Luxury brands may face additional headwinds in China as pandemic-related restrictions widen to Beijing, Barclays warned in a research report Monday.
With around a dozen locations each, “Gucci and Salvatore Ferragamo appear to have the highest number of stores in Beijing,” analyst Carole Madjo wrote, noting that Gucci blamed its exposure to China, and lockdowns in Shanghai, for the weak first-quarter figures that parent Kering unveiled last Thursday. “Going forward, we also remain cautious around Ferragamo and Tod’s first-quarter sales and second-quarter outlook.”
“I think it is because the Chinese COVID-19 problem seems to be escalating, plus the continuing war in Eastern Europe, with no apparent end in sight,” commented Luca Solca, senior research analyst, global luxury goods, at Bernstein.
Beijing began mass testing on Monday following a rise in case numbers over the weekend in the Chaoyang district, prompting panic buying of groceries and other necessities. China aims to eradicate the virus from the country completely.
The capital city is home to 20 million residents — and the highest number of luxury units with 183 stores across 31 brands versus 178 in Shanghai, according to Barclays tallies. “Case numbers reported in Beijing remain low as of today, but this could change following mass testing.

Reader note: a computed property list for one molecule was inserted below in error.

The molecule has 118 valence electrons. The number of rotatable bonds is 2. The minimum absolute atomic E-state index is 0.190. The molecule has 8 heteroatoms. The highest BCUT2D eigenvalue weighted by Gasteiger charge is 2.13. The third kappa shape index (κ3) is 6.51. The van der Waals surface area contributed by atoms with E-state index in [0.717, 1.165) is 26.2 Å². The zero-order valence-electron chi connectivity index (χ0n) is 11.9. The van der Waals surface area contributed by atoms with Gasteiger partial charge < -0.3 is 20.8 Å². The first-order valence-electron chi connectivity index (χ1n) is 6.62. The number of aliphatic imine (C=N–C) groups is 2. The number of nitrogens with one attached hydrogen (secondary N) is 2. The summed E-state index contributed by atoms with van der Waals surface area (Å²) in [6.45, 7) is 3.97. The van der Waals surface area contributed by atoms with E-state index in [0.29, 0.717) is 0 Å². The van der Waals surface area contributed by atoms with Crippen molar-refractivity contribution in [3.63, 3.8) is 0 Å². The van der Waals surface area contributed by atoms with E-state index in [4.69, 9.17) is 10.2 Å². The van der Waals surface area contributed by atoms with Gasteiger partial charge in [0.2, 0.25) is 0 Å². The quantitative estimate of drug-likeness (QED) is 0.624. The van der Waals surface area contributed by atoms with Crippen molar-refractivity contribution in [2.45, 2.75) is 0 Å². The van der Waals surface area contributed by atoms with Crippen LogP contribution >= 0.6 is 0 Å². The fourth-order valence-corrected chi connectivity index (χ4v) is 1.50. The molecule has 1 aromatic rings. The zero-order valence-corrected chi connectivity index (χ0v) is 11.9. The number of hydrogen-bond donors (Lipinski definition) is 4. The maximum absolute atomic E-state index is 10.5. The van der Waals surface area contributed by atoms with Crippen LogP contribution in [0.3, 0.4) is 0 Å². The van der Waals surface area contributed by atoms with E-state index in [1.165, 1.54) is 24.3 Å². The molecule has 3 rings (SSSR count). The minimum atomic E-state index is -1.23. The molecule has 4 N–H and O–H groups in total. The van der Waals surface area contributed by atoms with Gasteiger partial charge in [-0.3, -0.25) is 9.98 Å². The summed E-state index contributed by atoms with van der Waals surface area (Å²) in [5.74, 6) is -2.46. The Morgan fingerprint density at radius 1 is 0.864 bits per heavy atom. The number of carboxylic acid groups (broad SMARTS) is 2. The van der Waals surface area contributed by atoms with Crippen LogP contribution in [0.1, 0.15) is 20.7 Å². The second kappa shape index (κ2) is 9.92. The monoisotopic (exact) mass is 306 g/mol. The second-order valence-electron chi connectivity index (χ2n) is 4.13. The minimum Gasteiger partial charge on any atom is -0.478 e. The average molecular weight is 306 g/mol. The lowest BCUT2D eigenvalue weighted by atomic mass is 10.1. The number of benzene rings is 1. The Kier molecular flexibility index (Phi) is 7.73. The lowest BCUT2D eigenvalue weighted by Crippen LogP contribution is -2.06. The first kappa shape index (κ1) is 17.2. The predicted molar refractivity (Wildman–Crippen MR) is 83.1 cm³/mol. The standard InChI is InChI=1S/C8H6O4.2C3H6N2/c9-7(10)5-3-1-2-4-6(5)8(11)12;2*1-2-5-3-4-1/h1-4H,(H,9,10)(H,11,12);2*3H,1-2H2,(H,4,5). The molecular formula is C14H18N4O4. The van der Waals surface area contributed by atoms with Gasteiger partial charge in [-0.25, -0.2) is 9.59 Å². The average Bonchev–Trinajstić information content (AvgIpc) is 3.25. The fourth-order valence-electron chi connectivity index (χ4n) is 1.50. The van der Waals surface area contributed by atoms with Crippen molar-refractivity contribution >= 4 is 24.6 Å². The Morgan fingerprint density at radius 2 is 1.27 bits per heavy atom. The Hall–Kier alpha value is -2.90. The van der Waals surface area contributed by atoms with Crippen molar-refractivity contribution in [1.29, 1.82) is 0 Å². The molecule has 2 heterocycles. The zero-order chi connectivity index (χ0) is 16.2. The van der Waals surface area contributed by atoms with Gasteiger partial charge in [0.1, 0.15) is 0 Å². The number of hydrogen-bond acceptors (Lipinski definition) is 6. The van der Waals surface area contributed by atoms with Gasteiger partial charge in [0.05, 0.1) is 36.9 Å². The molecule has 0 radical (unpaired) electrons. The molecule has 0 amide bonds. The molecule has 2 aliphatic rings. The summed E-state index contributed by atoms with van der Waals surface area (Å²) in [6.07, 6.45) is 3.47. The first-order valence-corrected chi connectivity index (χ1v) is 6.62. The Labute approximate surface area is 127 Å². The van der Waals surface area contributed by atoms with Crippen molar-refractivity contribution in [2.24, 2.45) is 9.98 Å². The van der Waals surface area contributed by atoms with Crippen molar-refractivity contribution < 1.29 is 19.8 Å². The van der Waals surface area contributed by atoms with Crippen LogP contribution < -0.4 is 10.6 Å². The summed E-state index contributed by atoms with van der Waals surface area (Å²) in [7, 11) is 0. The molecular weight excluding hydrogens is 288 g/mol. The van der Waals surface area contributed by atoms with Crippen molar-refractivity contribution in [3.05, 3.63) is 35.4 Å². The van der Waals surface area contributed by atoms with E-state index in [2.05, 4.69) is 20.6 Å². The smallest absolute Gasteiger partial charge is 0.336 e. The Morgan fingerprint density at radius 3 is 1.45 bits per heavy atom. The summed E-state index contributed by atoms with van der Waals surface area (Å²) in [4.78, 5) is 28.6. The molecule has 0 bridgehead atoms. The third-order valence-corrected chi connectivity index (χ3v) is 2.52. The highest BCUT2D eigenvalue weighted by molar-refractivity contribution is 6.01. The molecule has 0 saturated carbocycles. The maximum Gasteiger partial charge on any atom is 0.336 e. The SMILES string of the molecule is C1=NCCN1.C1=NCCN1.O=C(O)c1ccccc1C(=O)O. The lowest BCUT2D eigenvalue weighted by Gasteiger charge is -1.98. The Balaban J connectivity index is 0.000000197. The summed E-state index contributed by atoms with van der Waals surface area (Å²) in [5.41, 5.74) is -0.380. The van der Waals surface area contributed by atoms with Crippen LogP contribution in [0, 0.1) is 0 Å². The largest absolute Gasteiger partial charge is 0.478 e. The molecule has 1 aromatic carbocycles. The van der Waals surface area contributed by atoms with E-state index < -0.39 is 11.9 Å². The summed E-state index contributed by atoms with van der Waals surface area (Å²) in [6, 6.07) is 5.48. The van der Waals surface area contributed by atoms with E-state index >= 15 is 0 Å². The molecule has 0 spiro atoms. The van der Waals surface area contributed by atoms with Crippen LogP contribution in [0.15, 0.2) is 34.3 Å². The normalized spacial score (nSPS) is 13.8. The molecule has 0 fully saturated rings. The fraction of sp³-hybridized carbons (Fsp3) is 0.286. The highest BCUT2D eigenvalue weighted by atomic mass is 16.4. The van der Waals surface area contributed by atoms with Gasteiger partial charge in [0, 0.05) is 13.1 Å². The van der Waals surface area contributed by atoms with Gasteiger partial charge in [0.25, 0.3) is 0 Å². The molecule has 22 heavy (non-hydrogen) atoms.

“We expect some cautiousness to remain in the sector until we get more visibility around the Chinese macro environment,” it added.
Swatch Group also has a sizable network in Beijing, including 36 Tissot stores, 13 Omega boutiques and 11 Longines locations. Fendi and Saint Laurent each boast nine boutiques in the city.
In a separate report on Monday, Barclays suggested luxury brands enjoying robust U.S. sales growth should consider opening more stores in such cities as Boston, Chicago, Dallas, Detroit, Houston, Washington, San Francisco, Philadelphia and Los Angeles.
“Despite being one of the biggest luxury goods markets, the penetration of luxury brands in the U.S. is still highly concentrated to a limited number of cities,” the investment firm said, recommending cities based on population density and income levels — and Vuitton’s trailblazing experience.
Prada, Hermès, Kering and Burberry are among players said to be plotting openings in those cities, with Moncler advised to do the same.
Barclays also analyzed credit-card data to project prospects for luxury spending the U.S., which has become a key growth engine for Europe’s big players.
Based on about 1 billion transactions and “a basket of brands such as Louis Vuitton, Gucci, Dior, Moncler, Burberry and others,” Barclays found 42 percent growth in fashion and leather goods in the first quarter, which came above its own forecasts of a 32 percent bump for soft luxury.
By contract, sales growth in jewelry — based on purchases of such brands as Cartier, Van Cleef & Arpels, Tiffany and Bulgari — came in at 27 percent, below Barclays’ expectation of a 35 percent gain.
According to company data, the luxury players with the most exposure to the Americas are Ferragamo at 29 percent; Kering and Burberry at 26 percent; Richemont at 22 percent; LVMH’s fashion and leather goods brands, 21 percent; Prada, 18 percent; Moncler, 17 percent, and Hermès, 16 percent.
“The key question on the U.S. market remains whether the higher level of demand that was seen during the pandemic can be sustained,” the report said, citing some risk of slowdown, including a risk of recession and of spending reverting to services over personal goods.